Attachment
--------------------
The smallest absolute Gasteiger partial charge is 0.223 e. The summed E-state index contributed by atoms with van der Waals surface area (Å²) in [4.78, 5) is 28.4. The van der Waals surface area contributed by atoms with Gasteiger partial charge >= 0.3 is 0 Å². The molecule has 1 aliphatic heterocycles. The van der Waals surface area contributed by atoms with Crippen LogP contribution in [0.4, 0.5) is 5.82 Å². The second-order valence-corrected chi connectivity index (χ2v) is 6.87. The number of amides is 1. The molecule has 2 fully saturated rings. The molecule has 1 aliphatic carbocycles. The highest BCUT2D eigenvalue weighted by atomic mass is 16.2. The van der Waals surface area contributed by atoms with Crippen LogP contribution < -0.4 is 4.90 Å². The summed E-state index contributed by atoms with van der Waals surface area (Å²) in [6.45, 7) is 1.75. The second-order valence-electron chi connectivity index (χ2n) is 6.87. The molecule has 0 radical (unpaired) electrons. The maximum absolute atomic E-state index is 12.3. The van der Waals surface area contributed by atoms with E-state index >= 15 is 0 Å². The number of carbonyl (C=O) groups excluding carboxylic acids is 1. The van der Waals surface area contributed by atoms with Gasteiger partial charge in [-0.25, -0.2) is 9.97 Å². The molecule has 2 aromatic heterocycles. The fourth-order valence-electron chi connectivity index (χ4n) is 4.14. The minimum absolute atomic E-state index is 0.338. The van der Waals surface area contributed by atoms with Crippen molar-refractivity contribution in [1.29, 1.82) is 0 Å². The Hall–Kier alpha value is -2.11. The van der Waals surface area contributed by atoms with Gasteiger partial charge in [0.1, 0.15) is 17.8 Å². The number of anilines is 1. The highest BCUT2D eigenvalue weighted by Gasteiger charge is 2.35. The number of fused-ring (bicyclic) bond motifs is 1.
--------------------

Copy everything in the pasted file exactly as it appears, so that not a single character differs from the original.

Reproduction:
The smallest absolute Gasteiger partial charge is 0.223 e. The summed E-state index contributed by atoms with van der Waals surface area (Å²) in [4.78, 5) is 28.4. The van der Waals surface area contributed by atoms with Gasteiger partial charge >= 0.3 is 0 Å². The molecule has 1 aliphatic heterocycles. The van der Waals surface area contributed by atoms with Crippen LogP contribution in [0.4, 0.5) is 5.82 Å². The second-order valence-corrected chi connectivity index (χ2v) is 6.87. The number of amides is 1. The molecule has 2 fully saturated rings. The molecule has 1 aliphatic carbocycles. The highest BCUT2D eigenvalue weighted by atomic mass is 16.2. The van der Waals surface area contributed by atoms with Crippen LogP contribution < -0.4 is 4.90 Å². The summed E-state index contributed by atoms with van der Waals surface area (Å²) in [6.45, 7) is 1.75. The second-order valence-electron chi connectivity index (χ2n) is 6.87. The molecule has 0 radical (unpaired) electrons. The maximum absolute atomic E-state index is 12.3. The van der Waals surface area contributed by atoms with E-state index >= 15 is 0 Å². The number of carbonyl (C=O) groups excluding carboxylic acids is 1. The van der Waals surface area contributed by atoms with Gasteiger partial charge in [-0.25, -0.2) is 9.97 Å². The molecule has 2 aromatic heterocycles. The fourth-order valence-electron chi connectivity index (χ4n) is 4.14. The minimum absolute atomic E-state index is 0.338. The van der Waals surface area contributed by atoms with Crippen molar-refractivity contribution in [1.29, 1.82) is 0 Å². The Hall–Kier alpha value is -2.11. The van der Waals surface area contributed by atoms with Gasteiger partial charge in [0.1, 0.15) is 17.8 Å². The number of anilines is 1. The highest BCUT2D eigenvalue weighted by Gasteiger charge is 2.35. The number of fused-ring (bicyclic) bond motifs is 1.